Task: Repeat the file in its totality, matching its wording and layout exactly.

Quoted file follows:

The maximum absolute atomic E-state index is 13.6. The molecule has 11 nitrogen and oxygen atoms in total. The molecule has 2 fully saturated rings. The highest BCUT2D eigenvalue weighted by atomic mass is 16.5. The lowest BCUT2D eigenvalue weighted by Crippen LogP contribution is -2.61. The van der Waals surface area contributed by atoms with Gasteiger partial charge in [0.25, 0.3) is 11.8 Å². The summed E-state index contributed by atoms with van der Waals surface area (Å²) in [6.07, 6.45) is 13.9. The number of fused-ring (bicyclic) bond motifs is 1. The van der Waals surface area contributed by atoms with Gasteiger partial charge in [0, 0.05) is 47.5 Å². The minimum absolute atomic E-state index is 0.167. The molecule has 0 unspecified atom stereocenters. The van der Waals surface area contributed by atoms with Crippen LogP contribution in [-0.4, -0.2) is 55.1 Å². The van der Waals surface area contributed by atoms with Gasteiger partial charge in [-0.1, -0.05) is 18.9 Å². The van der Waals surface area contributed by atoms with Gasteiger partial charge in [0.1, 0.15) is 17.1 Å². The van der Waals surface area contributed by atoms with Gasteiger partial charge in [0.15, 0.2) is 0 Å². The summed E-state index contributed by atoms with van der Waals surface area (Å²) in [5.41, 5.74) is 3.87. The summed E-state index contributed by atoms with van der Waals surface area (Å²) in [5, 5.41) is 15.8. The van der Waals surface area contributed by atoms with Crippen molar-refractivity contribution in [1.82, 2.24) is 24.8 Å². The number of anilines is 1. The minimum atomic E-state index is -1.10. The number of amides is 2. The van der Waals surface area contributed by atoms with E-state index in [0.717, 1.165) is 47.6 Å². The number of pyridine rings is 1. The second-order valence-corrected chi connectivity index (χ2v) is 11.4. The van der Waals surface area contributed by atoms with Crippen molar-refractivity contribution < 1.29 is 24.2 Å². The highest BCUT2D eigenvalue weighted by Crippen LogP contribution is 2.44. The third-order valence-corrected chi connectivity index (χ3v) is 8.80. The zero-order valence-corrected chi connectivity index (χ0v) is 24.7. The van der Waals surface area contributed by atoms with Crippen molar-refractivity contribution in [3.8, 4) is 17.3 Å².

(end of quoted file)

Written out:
The maximum absolute atomic E-state index is 13.6. The molecule has 11 nitrogen and oxygen atoms in total. The molecule has 2 fully saturated rings. The highest BCUT2D eigenvalue weighted by atomic mass is 16.5. The lowest BCUT2D eigenvalue weighted by Crippen LogP contribution is -2.61. The van der Waals surface area contributed by atoms with Gasteiger partial charge in [0.25, 0.3) is 11.8 Å². The summed E-state index contributed by atoms with van der Waals surface area (Å²) in [6.07, 6.45) is 13.9. The number of fused-ring (bicyclic) bond motifs is 1. The van der Waals surface area contributed by atoms with Gasteiger partial charge in [0, 0.05) is 47.5 Å². The minimum absolute atomic E-state index is 0.167. The molecule has 0 unspecified atom stereocenters. The van der Waals surface area contributed by atoms with Crippen LogP contribution in [-0.4, -0.2) is 55.1 Å². The van der Waals surface area contributed by atoms with Gasteiger partial charge in [-0.1, -0.05) is 18.9 Å². The van der Waals surface area contributed by atoms with Gasteiger partial charge in [0.1, 0.15) is 17.1 Å². The van der Waals surface area contributed by atoms with Gasteiger partial charge in [0.15, 0.2) is 0 Å². The summed E-state index contributed by atoms with van der Waals surface area (Å²) in [5.41, 5.74) is 3.87. The summed E-state index contributed by atoms with van der Waals surface area (Å²) in [5, 5.41) is 15.8. The van der Waals surface area contributed by atoms with Crippen molar-refractivity contribution in [1.82, 2.24) is 24.8 Å². The number of anilines is 1. The minimum atomic E-state index is -1.10. The number of amides is 2. The van der Waals surface area contributed by atoms with E-state index in [0.717, 1.165) is 47.6 Å². The number of pyridine rings is 1. The second-order valence-corrected chi connectivity index (χ2v) is 11.4. The van der Waals surface area contributed by atoms with Crippen molar-refractivity contribution < 1.29 is 24.2 Å². The highest BCUT2D eigenvalue weighted by Crippen LogP contribution is 2.44. The third-order valence-corrected chi connectivity index (χ3v) is 8.80. The zero-order valence-corrected chi connectivity index (χ0v) is 24.7. The van der Waals surface area contributed by atoms with Crippen molar-refractivity contribution in [3.8, 4) is 17.3 Å².